Scientists in Washington State discovered the first so-called killer bumblebee hives in the United States and plan to eliminate them on Saturday to protect local bees.
Nicholas K. GERANIOS Associated Press:
Washington State officials say that scientists have discovered the first so-called killer bumblebee hives in the United States and plan to eliminate them on Saturday to protect local bees.
After several weeks of searching, the agency said it had found an Asian bumblebee nest in Blaine, a city near the Canadian border north of Seattle. Bad weather delayed plans to destroy the nest on Friday.
This invasive insect is the largest bumblebee in the world. It is 2 inches (5 cm) long and can wipe out an entire hive and bring painful stings to people.
Although the nickname of the wasp and the hype about insects have aroused fear in a bleak year, in Asian countries, the wasp kills up to dozens of people each year.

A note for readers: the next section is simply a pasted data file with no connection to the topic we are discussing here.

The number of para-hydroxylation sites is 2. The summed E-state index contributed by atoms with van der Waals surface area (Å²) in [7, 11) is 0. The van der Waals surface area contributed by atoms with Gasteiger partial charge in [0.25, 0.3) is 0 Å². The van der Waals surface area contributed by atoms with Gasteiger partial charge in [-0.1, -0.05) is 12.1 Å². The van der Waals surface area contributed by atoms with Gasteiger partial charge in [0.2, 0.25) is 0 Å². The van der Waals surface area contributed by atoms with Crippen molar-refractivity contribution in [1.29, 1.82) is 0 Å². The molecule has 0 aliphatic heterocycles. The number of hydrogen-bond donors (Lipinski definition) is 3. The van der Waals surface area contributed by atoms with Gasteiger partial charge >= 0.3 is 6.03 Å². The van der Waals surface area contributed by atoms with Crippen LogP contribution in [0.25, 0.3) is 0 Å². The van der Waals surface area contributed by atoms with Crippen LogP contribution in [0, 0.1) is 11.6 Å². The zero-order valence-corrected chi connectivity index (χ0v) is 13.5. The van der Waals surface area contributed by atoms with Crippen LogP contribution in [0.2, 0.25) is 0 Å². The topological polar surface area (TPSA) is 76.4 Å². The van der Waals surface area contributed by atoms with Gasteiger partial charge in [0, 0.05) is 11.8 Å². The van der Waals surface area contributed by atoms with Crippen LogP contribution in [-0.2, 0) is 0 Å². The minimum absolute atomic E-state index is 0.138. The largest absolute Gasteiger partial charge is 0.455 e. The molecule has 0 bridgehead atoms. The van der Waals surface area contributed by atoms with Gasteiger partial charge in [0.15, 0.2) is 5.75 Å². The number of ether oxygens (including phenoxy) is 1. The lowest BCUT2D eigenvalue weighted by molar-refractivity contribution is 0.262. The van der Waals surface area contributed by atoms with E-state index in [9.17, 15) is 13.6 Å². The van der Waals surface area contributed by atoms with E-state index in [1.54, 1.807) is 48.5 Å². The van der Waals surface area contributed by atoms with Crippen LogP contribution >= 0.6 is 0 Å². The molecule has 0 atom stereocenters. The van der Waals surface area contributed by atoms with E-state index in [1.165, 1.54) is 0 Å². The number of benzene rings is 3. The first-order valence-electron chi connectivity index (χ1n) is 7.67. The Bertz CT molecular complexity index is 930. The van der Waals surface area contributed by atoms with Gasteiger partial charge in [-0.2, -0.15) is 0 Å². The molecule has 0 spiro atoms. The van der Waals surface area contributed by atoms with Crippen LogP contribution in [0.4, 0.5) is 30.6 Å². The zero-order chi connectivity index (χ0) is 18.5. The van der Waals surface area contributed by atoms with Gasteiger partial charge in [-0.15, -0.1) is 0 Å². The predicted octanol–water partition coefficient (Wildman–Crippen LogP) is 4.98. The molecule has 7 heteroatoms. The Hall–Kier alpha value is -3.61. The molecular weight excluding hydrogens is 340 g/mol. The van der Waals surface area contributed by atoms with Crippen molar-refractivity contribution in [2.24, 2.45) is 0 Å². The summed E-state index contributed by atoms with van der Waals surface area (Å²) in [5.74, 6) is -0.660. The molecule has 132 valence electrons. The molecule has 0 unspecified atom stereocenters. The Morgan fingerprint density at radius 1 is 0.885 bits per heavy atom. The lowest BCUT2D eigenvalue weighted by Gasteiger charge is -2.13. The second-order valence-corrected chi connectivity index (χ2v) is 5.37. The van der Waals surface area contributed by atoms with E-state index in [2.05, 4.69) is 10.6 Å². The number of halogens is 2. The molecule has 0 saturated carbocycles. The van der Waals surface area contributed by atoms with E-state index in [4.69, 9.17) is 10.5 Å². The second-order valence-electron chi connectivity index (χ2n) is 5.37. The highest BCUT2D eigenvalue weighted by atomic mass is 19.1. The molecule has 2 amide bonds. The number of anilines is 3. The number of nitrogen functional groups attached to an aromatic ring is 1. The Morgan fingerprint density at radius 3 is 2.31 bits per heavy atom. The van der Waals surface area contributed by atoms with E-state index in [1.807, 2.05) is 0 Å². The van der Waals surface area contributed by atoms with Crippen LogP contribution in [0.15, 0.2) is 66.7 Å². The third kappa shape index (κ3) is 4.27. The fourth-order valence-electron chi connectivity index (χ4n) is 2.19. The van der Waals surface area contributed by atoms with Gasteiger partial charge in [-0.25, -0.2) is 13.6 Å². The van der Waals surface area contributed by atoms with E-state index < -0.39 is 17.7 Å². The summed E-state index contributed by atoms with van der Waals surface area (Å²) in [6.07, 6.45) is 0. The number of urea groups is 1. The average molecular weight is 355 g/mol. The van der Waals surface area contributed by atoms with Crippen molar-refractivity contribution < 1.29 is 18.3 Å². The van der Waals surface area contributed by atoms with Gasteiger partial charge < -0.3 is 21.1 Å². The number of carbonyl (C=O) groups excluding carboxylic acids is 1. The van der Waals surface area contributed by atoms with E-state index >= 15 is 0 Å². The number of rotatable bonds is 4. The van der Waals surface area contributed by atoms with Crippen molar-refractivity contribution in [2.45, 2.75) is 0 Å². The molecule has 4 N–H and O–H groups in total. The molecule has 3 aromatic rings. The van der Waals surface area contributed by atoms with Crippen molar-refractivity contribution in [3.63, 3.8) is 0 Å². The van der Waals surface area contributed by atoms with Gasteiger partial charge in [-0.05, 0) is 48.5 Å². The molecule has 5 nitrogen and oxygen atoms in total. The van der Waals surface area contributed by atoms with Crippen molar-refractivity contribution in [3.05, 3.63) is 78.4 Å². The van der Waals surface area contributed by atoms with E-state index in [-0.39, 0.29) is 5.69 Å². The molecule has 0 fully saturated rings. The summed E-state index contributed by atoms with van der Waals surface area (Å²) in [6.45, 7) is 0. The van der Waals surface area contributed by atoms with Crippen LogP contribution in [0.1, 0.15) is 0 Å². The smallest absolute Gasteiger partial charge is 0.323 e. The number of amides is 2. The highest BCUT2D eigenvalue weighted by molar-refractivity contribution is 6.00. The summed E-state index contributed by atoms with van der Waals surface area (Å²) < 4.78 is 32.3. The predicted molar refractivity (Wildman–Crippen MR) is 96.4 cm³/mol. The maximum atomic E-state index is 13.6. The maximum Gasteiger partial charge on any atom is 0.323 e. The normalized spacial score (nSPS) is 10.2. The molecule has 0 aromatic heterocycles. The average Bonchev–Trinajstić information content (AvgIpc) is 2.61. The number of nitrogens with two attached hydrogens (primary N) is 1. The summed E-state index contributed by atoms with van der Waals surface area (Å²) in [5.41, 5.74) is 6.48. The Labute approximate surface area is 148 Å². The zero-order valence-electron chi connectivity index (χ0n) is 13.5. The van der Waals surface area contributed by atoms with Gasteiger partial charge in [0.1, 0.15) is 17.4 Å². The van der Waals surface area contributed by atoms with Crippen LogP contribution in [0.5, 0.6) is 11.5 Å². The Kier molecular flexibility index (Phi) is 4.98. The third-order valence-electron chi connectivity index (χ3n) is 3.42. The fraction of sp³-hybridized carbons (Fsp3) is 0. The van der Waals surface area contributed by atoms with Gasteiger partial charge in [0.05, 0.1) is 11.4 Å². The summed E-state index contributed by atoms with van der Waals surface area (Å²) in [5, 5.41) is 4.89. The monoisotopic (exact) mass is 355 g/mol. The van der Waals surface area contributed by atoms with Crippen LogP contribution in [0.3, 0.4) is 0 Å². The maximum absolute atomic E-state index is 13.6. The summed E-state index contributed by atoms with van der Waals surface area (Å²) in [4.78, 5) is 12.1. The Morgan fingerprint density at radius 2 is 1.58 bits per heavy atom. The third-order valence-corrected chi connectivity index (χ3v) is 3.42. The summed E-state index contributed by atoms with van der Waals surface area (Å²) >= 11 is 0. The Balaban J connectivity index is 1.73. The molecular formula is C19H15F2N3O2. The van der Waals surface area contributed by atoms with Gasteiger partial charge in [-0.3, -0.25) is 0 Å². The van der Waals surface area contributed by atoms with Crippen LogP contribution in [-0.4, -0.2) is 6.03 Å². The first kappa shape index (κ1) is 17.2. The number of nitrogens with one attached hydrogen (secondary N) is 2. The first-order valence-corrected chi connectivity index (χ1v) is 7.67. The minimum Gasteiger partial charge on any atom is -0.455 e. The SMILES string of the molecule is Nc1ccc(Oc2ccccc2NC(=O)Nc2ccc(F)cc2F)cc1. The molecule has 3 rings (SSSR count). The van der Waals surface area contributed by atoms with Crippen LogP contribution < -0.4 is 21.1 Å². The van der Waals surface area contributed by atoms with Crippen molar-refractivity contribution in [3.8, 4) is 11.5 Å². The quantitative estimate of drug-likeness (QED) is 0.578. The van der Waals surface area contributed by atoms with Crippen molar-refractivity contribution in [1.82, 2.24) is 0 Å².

Experts say this may be much less. At the same time, the Centers for Disease Control and Prevention said that bumblebees, wasps, and bees that are common in the United States kill an average of 62 people each year.
The real threat to Asian hornets is their devastating attacks on bees, which have been surrounded by mites, diseases, pesticides and food loss.
A small swarm of wasps can kill an entire beehive in a matter of hours
A worker from the Washington State Department of Agriculture found the nest after capturing two bumblebees in a trap on Wednesday. The agency said it caught two other live wasps in another trap on Thursday.
Agricultural officials said, “Using dental floss, entomologists were able to install radio trackers on three hornets, and the second of them caused them to find the nest.”
The officials plan to hold a press conference later on Friday.
Since capturing the first Asian hornet earlier this year, scientists in the department have been searching for nests. The first confirmed bumblebee in the United States was found near Bryan in December 2019, and the first bumblebee was trapped in July this year. So far, more than 20 have been captured in Whatcom County.